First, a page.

At least 717 Muslims killed in hajj stampede on pilgrimage to Mecca
At least 805 others were injured in the hajj stampede where Muslims trampled and crushed each other on their way to Mecca.
The death toll from a stampede on Thursday during the annual Muslim haj pilgrimage in Saudi Arabia has risen to 717 people of various nationalities, the Saudi civil defense said.
It said that the crush, which was caused by large numbers of people gathering at Mina outside the Muslim holy city of Mecca where some two million are performing haj, had also left 805 people injured.
The pilgrimage, the world’s largest annual gathering of people, has been the scene of deadly disasters in the past, including stampedes, tent fires and riots.
The last major incident in hajj took place in 2006, when at least 346 pilgrims were killed as they attempted to perform the “stoning of the devil” at Jamarat.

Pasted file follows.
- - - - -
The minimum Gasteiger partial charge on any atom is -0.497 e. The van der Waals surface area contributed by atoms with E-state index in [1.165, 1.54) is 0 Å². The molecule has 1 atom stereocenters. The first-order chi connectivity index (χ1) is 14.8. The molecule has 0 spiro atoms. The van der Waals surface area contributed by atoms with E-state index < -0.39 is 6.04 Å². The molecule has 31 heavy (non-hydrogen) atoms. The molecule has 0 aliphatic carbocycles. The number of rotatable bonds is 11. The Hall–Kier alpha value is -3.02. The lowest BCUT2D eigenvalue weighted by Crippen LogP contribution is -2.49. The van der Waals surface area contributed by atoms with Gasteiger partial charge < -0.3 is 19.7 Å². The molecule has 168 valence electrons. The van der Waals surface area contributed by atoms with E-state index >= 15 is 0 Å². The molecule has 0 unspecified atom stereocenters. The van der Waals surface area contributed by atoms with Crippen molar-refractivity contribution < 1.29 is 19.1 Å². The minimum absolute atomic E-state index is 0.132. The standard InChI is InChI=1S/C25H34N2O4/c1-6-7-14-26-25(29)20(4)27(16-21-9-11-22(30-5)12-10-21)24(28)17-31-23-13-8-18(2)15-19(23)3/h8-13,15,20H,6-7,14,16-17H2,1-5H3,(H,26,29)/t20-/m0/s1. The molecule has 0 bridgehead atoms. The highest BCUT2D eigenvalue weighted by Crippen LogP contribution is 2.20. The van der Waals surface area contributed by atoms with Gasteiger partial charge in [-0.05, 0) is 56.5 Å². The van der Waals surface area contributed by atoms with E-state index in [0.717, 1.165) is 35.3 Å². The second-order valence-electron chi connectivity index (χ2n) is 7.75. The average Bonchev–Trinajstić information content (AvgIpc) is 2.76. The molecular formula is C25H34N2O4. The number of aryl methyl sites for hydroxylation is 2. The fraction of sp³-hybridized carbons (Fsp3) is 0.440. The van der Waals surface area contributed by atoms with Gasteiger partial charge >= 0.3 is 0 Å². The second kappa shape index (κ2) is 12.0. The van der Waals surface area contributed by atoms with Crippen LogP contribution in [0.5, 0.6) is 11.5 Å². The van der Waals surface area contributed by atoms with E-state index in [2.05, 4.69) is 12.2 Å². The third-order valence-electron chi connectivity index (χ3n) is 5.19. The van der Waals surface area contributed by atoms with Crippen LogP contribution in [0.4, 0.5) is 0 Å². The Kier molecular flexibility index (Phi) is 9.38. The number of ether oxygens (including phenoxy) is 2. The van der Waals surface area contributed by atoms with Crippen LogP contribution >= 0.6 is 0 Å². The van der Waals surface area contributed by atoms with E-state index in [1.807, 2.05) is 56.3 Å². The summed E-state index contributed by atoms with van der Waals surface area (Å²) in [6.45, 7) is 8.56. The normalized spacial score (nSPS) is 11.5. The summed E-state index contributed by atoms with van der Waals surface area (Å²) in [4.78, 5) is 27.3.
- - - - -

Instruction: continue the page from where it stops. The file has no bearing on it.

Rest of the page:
However, massive infrastructure upgrades and extensive spending on crowd control technology over the past two decades had made such events far less common.
Street 204 is one of the two main arteries leading through the camp at Mina to Jamarat, where pilgrims ritually stone the “devil” by hurling pebbles at three large pillars.
Reuters reporters in another part of Mina said they could hear police and ambulance sirens, but that roads leading to the site of the disaster had been blocked to prevent a further crowds developing.
Photographs published on the civil defense Twitter feed showed pilgrims lying on stretchers while emergency workers in high-visibility jackets lifted them into an ambulance.
It said more than 220 ambulances and 4,000 rescue workers had been sent to the stampede’s location to help the wounded. Saudi-owned Al-Arabiya television channel showed a convoy of ambulances driving through the Mina camp.
“Work is underway to separate large groups of people and direct pilgrims to alternative routes,” the Saudi Civil Defense said on its Twitter account.
Thursday is also Eid al-Adha, when Muslims slaughter a sheep. It has traditionally been the most dangerous day of haj because vast numbers of pilgrims attempt to perform rituals at the same time in a single location.
Two weeks ago 110 people died in Mecca’s Grand Mosque when a crane working on an expansion project collapsed during a storm and toppled off the roof into the main courtyard, crushing pilgrims underneath.